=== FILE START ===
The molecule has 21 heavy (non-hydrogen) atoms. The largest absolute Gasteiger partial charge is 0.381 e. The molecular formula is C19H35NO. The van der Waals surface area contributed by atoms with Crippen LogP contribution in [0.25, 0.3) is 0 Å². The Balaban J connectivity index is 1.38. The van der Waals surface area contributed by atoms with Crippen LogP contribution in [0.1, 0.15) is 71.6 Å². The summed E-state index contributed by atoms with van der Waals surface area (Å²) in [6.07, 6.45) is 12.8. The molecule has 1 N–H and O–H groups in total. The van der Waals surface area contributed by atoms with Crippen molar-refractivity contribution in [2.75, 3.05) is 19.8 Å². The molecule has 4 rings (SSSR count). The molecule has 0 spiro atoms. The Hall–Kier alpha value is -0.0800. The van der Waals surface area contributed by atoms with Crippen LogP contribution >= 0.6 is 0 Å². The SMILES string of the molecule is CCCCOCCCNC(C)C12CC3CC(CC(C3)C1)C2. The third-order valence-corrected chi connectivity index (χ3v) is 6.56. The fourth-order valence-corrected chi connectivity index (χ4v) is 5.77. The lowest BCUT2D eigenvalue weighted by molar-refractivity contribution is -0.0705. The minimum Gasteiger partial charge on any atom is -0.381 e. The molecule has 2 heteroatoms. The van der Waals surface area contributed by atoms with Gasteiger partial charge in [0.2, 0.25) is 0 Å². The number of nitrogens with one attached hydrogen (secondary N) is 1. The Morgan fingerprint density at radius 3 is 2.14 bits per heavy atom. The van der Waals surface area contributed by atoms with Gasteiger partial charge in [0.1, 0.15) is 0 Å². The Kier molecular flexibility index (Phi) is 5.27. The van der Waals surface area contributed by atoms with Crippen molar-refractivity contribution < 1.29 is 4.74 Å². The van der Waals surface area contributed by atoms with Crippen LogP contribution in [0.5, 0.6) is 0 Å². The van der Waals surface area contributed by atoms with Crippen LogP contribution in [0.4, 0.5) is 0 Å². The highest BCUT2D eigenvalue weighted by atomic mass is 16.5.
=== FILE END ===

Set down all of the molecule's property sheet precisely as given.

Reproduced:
The molecule has 21 heavy (non-hydrogen) atoms. The largest absolute Gasteiger partial charge is 0.381 e. The molecular formula is C19H35NO. The van der Waals surface area contributed by atoms with Crippen LogP contribution in [0.25, 0.3) is 0 Å². The Balaban J connectivity index is 1.38. The van der Waals surface area contributed by atoms with Crippen LogP contribution in [0.1, 0.15) is 71.6 Å². The summed E-state index contributed by atoms with van der Waals surface area (Å²) in [6.07, 6.45) is 12.8. The molecule has 1 N–H and O–H groups in total. The van der Waals surface area contributed by atoms with Crippen molar-refractivity contribution in [2.75, 3.05) is 19.8 Å². The molecule has 4 rings (SSSR count). The molecule has 0 spiro atoms. The Hall–Kier alpha value is -0.0800. The van der Waals surface area contributed by atoms with Crippen LogP contribution >= 0.6 is 0 Å². The SMILES string of the molecule is CCCCOCCCNC(C)C12CC3CC(CC(C3)C1)C2. The third-order valence-corrected chi connectivity index (χ3v) is 6.56. The fourth-order valence-corrected chi connectivity index (χ4v) is 5.77. The lowest BCUT2D eigenvalue weighted by molar-refractivity contribution is -0.0705. The minimum Gasteiger partial charge on any atom is -0.381 e. The molecule has 2 heteroatoms. The van der Waals surface area contributed by atoms with Gasteiger partial charge in [0.2, 0.25) is 0 Å². The number of nitrogens with one attached hydrogen (secondary N) is 1. The Morgan fingerprint density at radius 3 is 2.14 bits per heavy atom. The van der Waals surface area contributed by atoms with Gasteiger partial charge in [0.1, 0.15) is 0 Å². The Kier molecular flexibility index (Phi) is 5.27. The van der Waals surface area contributed by atoms with Crippen molar-refractivity contribution < 1.29 is 4.74 Å². The van der Waals surface area contributed by atoms with Crippen LogP contribution in [0.5, 0.6) is 0 Å². The van der Waals surface area contributed by atoms with Crippen LogP contribution in [0.4, 0.5) is 0 Å². The highest BCUT2D eigenvalue weighted by atomic mass is 16.5.